"The value in a mobile network lies in three distinct layers--infrastructure, service, and applications....network operators must now focus on one. ."
FRASER BENNETT, COMMUNICATION AND ELECTRONIC SYSTEMS CONSULINTING, PA consulting GROUPFrazer Bennett and Markus HochenbleicherFierce Wireless Europe
Mobile network operators have never felt the pinch like they do today. Alongside a persistent pressure on price and a spiralling demand for bandwidth, they are now caught in a pincer movement within the mobile business. From above come third-party applications and the rise of the open platform. And from below, comes the ongoing commoditisation of network infrastructure. They are starved of value and customer access from above, and have differentiation taken away from below.
To where, then, can the operators move? How should they play? Where in the ever-changing mobile value-chain will they derive most value?
A service sandwich
The value in a mobile network lies in three distinct layers--infrastructure, service, and applications. Where it was once possible to excel in all three, network operators must now focus on one. And as the pincer continues to bite, there may be little choice in which one.
Each layer operates individually and within each the opportunity exists for an agile player to respond to particular market drivers. Further, each layer is profit centre in its own right, ensuring best value is derived across the board.
Network infrastructure--it's more than just reducing cost
With more than 300 million mobile customers in Europe using the services of an outsourced mobile network, network outsourcing is now the norm for the mobile industry. Indeed the last decade has seen a variety of different approaches to outsourcing evolve. For example, within Europe there are now in place more than a dozen network sharing agreements--joint ventures that provide efficient capacity for a number of operators or brands. Alternatives to this most important of relationships will continue to arise.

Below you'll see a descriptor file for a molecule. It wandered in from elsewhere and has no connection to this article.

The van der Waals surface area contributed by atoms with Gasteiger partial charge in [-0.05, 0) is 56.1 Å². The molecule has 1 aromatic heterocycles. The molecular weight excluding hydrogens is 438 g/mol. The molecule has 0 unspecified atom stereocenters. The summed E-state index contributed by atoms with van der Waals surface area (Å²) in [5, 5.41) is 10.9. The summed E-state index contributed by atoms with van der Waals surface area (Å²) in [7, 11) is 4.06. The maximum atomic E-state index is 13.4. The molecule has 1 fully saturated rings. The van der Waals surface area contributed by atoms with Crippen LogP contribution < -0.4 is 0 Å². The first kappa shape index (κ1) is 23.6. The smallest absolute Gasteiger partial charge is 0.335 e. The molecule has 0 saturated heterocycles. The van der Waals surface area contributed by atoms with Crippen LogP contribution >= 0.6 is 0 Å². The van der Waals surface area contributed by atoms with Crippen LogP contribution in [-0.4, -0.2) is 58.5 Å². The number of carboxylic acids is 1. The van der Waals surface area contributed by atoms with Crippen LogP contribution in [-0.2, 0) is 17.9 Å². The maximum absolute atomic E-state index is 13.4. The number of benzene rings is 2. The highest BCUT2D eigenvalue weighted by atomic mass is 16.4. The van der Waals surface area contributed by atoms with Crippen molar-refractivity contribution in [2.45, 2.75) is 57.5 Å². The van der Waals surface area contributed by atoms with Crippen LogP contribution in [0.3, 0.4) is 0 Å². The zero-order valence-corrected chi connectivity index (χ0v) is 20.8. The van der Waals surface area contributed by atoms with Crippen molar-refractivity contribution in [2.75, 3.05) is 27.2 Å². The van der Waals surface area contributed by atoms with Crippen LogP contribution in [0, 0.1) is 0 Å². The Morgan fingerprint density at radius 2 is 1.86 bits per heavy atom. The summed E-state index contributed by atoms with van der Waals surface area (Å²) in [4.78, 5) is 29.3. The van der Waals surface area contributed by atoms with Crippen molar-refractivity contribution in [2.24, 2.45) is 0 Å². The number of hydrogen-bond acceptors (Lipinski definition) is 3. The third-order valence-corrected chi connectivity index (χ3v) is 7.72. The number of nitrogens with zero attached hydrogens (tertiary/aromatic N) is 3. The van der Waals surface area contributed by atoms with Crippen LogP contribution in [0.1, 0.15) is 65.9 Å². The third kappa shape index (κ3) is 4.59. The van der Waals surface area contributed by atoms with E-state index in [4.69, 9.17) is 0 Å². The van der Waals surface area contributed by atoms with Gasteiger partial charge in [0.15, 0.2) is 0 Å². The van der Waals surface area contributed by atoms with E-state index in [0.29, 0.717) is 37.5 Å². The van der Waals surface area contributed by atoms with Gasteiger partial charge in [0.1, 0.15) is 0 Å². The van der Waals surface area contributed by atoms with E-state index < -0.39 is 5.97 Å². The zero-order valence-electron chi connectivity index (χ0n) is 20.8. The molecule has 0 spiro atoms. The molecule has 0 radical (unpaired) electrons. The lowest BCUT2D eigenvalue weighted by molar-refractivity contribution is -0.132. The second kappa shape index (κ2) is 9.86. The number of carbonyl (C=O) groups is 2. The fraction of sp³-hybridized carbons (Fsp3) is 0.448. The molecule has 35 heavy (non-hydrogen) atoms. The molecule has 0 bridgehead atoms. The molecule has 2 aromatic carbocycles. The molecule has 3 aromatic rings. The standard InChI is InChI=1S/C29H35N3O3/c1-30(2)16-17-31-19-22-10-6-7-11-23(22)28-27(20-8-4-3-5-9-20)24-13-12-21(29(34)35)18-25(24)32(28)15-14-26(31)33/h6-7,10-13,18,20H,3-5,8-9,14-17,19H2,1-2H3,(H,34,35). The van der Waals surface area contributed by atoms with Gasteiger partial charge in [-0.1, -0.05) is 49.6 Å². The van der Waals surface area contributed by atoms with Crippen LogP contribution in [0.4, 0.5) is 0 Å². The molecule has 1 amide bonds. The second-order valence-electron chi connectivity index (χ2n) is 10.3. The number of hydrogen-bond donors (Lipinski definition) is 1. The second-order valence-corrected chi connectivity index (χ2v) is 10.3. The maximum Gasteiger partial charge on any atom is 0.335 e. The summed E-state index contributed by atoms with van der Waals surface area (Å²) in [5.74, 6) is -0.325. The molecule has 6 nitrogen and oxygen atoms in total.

The rise of the all-IP network has increased competition, reducing network deployment cost and complexity and enabling a greater degree of interoperability within the network. These are all advantages from which the managed services provider has benefited. But these advances have also resulted in increased demand from network operators to roll out new services - and to do so more quickly. Having relinquished ownership and management of the network, the mobile operator risks having insufficient control to be able to deploy such services in a timely manner.
This is just one example of why the relationship between the network operator and the managed service provider will be forced to evolve. We can expect relationships that are focussed on similar goals of customer experience, operational profitability, and in the end improved shareholder value. A much closer relationship will be required than has traditionally been seen.
As Jan Frykhammar, head of global services at Ericsson, said: "If the customer wants us to cut the lawn, we cut the lawn."